RC Flying, 2023 Feb 26

It was a good day of flying for the RC plane, despite the wind; we got the radio and the plane set up much better than it had been, and despite some issues and hiccups, it was a good day.

I made it back out to the RC field today, a little concerned about the winds (which were from 6-10 miles per hour, which is a little gusty for my plane), but I was going to give it a shot, because a lot of the other pilots tend to be there on Sunday afternoons.

It went okay. The biggest problem I had was that my plane needed to be set up more completely with my radio, especially after the catastrophic crash from two weeks ago; I’ve been up since the crash, but that day was cut short due to weather, and I was up in the air such a short time that I really couldn’t collect any data about the plane, and I was also alone, so I couldn’t share from the communal knowledge.

Sam – one of the club trainers, and the guy who got me in the air when I first went to the field – took some time with me and the plane today. He said that there was a lot set up wrong – the plane’s trim was awful (not a surprise, considering all the changes it’s endured lately), but the radio was also set up really strangely.

That’s an experience thing. I don’t know what to look for, so I had no idea what I was setting up improperly. He does know what to look for, so we rolled up our sleeves and went to work on the plane, reversing the prop for full power (whoa! I didn’t even know you could install it incorrectly and still fly!), aligning everything (some of the servos were not quite set up right), setting up dampening on the controls (a big one, and why my plane flew so badly!), and trimming it out in flight as well.

Flying itself went… okay, I guess. No catastrophic crashes; I had two, but they were both really minor. One was caused by my use of a battery that was already dead: I lost throttle in mid-flight, and glided down to the field. The other was caused by taking too shallow an approach on a landing; I caught a wind gust and then lost the plane. No damage was taken in either event, thank goodness, and in the second crash I managed to warn the other pilots this time.

My last flight, with a good battery and in the most advanced flight mode the plane had (more on this in a few paragraphs), went pretty well, easily the best flight of the day for me. The plane had by this point been set up about as well as we could do it, and the same for the radio, and the dampening helped me fly immensely – no longer were little adjustments causing giant changes in the flight. I even made a really smooth landing, which got a lot of clapping from the other pilots – it was a good landing, but I think they were also clapping for me, since I finally had a respectable flight after so much trouble over the last few weeks.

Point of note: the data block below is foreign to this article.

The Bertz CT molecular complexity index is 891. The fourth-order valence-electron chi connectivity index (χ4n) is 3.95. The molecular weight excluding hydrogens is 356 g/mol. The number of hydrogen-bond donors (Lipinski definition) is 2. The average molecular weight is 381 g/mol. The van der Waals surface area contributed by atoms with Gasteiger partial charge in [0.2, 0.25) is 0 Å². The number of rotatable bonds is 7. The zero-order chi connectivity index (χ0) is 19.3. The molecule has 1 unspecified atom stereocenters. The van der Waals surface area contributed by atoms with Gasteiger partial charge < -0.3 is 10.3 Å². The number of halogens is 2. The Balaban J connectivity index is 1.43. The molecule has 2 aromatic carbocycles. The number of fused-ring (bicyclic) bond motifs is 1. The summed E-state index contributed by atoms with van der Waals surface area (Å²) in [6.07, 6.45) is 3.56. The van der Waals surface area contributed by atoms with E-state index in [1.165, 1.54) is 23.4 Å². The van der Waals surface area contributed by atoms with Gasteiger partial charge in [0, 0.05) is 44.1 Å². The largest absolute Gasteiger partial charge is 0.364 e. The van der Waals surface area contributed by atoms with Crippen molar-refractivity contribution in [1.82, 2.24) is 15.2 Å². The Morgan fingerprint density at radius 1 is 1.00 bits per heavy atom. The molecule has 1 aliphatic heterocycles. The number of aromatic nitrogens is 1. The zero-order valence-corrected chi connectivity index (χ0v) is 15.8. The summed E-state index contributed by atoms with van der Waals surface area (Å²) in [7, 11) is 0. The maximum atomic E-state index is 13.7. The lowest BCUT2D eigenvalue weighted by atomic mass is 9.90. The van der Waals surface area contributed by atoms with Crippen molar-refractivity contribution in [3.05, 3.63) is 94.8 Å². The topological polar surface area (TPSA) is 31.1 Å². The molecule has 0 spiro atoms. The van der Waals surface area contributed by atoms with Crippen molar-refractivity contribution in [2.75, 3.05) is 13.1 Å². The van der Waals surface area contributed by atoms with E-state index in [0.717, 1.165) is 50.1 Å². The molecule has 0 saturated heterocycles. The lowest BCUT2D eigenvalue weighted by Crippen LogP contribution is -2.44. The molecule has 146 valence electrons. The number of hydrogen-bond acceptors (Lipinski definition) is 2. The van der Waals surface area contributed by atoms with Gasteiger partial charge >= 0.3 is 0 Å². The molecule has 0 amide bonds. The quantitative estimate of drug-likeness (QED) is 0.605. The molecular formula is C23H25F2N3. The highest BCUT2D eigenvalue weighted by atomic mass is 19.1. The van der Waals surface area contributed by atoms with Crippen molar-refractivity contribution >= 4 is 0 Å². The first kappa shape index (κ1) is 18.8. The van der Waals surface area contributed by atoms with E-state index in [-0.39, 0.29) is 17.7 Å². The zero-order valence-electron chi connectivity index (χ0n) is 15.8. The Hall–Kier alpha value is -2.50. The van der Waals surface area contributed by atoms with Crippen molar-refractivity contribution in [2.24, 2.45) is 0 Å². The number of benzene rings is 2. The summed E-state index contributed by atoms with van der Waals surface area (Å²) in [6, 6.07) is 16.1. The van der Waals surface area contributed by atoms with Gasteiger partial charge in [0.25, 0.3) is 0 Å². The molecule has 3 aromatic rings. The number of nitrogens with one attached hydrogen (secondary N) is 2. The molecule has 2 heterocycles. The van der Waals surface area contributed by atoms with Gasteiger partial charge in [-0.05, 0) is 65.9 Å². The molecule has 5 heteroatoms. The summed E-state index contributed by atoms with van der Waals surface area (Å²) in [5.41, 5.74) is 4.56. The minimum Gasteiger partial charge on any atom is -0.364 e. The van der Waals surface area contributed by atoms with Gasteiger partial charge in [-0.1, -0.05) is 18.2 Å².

Other pilots were there, of course, and one had a P-38 – I was in awe of that thing! (The P-38 is my dream plane, and there’s no way I have the skill to fly it – but I was so excited to see one at the field!) Sadly, the wind fought that thing, too, and despite the skill of the pilot, it cracked up on a landing approach. He said the plane was easily repairable, and would be back.

One of the pilots’ daughters was there, too, and she was flying a glider – which I think is really, really cool. She’s been flying a shorter time than I have, and I think she’s better than I am already. It’s really neat seeing some of these young people advance in skill.

So: what takeaways did I have today?

The biggest one was the setup of the plane and the radio. We changed a lot about the configuration, and it was really unusual for me to experience the plane working the way it was supposed to. From that standpoint, today was a smashing success, despite the issues. However, there were issues.

First, my plane is still in some kind of safe mode. I don’t know how to get the receiver to stop correcting the flight; I can’t get it to roll or loop. I can get it to 90% angle, flying sideways, but that’s as far as I can get it to go. That’s not how it’s supposed to be; I checked the manual, and I think I have the radio doing the right thing to set the flight modes, but it clearly isn’t, for whatever reason.

Sam suggested that I replace the receiver altogether; with the radio set up properly, the features the receiver offers me aren’t as necessary. I’m certainly giving that some thought, because my last (and best) flight was with as few safety guards as I could get, and it was probably one of my best flights ever. (It wasn’t that much fun to watch, I think, unless you count the landing, but by golly, everything I tried to do I accomplished, and it went well.)